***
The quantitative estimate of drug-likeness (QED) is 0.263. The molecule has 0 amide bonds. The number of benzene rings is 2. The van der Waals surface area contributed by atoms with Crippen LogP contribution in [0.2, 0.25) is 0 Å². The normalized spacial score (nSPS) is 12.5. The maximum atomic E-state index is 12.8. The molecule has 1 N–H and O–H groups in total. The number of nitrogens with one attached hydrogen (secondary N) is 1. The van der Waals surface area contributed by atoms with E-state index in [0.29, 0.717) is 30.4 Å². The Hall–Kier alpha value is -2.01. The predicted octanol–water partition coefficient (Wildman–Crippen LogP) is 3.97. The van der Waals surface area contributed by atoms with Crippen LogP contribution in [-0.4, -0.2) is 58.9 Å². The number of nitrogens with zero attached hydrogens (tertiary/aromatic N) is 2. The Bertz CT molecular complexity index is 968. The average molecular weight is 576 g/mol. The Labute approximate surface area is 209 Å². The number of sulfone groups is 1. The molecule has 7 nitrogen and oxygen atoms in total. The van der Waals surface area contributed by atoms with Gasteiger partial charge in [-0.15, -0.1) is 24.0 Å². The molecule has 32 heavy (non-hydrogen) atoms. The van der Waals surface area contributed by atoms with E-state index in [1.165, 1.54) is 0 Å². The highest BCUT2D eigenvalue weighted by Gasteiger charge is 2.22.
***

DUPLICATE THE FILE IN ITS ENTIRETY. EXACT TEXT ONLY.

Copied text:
The quantitative estimate of drug-likeness (QED) is 0.263. The molecule has 0 amide bonds. The number of benzene rings is 2. The van der Waals surface area contributed by atoms with Crippen LogP contribution in [0.2, 0.25) is 0 Å². The normalized spacial score (nSPS) is 12.5. The maximum atomic E-state index is 12.8. The molecule has 1 N–H and O–H groups in total. The number of nitrogens with one attached hydrogen (secondary N) is 1. The van der Waals surface area contributed by atoms with E-state index in [0.29, 0.717) is 30.4 Å². The Hall–Kier alpha value is -2.01. The predicted octanol–water partition coefficient (Wildman–Crippen LogP) is 3.97. The van der Waals surface area contributed by atoms with Crippen LogP contribution in [-0.4, -0.2) is 58.9 Å². The number of nitrogens with zero attached hydrogens (tertiary/aromatic N) is 2. The Bertz CT molecular complexity index is 968. The average molecular weight is 576 g/mol. The Labute approximate surface area is 209 Å². The number of sulfone groups is 1. The molecule has 7 nitrogen and oxygen atoms in total. The van der Waals surface area contributed by atoms with Gasteiger partial charge in [-0.15, -0.1) is 24.0 Å². The molecule has 32 heavy (non-hydrogen) atoms. The van der Waals surface area contributed by atoms with E-state index in [1.165, 1.54) is 0 Å². The highest BCUT2D eigenvalue weighted by Gasteiger charge is 2.22.